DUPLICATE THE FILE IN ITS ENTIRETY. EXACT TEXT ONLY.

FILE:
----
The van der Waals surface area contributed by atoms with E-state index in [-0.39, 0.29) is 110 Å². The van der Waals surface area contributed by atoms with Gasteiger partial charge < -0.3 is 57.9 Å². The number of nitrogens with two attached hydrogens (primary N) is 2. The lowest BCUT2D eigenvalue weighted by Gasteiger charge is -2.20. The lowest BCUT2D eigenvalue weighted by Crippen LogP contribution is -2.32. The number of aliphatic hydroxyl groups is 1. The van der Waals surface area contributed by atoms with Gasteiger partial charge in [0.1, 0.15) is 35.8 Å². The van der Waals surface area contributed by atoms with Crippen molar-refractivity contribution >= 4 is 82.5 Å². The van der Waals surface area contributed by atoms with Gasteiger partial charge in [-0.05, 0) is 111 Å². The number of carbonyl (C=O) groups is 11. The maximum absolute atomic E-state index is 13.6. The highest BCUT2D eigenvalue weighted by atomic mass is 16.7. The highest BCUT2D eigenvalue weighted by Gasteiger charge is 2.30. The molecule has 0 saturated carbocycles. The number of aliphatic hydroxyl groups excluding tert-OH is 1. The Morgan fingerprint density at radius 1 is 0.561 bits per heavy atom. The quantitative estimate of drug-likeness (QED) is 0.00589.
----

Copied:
The van der Waals surface area contributed by atoms with E-state index in [-0.39, 0.29) is 110 Å². The van der Waals surface area contributed by atoms with Gasteiger partial charge < -0.3 is 57.9 Å². The number of nitrogens with two attached hydrogens (primary N) is 2. The lowest BCUT2D eigenvalue weighted by Gasteiger charge is -2.20. The lowest BCUT2D eigenvalue weighted by Crippen LogP contribution is -2.32. The number of aliphatic hydroxyl groups is 1. The van der Waals surface area contributed by atoms with Gasteiger partial charge in [0.1, 0.15) is 35.8 Å². The van der Waals surface area contributed by atoms with Crippen molar-refractivity contribution >= 4 is 82.5 Å². The van der Waals surface area contributed by atoms with Gasteiger partial charge in [-0.05, 0) is 111 Å². The number of carbonyl (C=O) groups is 11. The maximum absolute atomic E-state index is 13.6. The highest BCUT2D eigenvalue weighted by atomic mass is 16.7. The highest BCUT2D eigenvalue weighted by Gasteiger charge is 2.30. The molecule has 0 saturated carbocycles. The number of aliphatic hydroxyl groups excluding tert-OH is 1. The Morgan fingerprint density at radius 1 is 0.561 bits per heavy atom. The quantitative estimate of drug-likeness (QED) is 0.00589.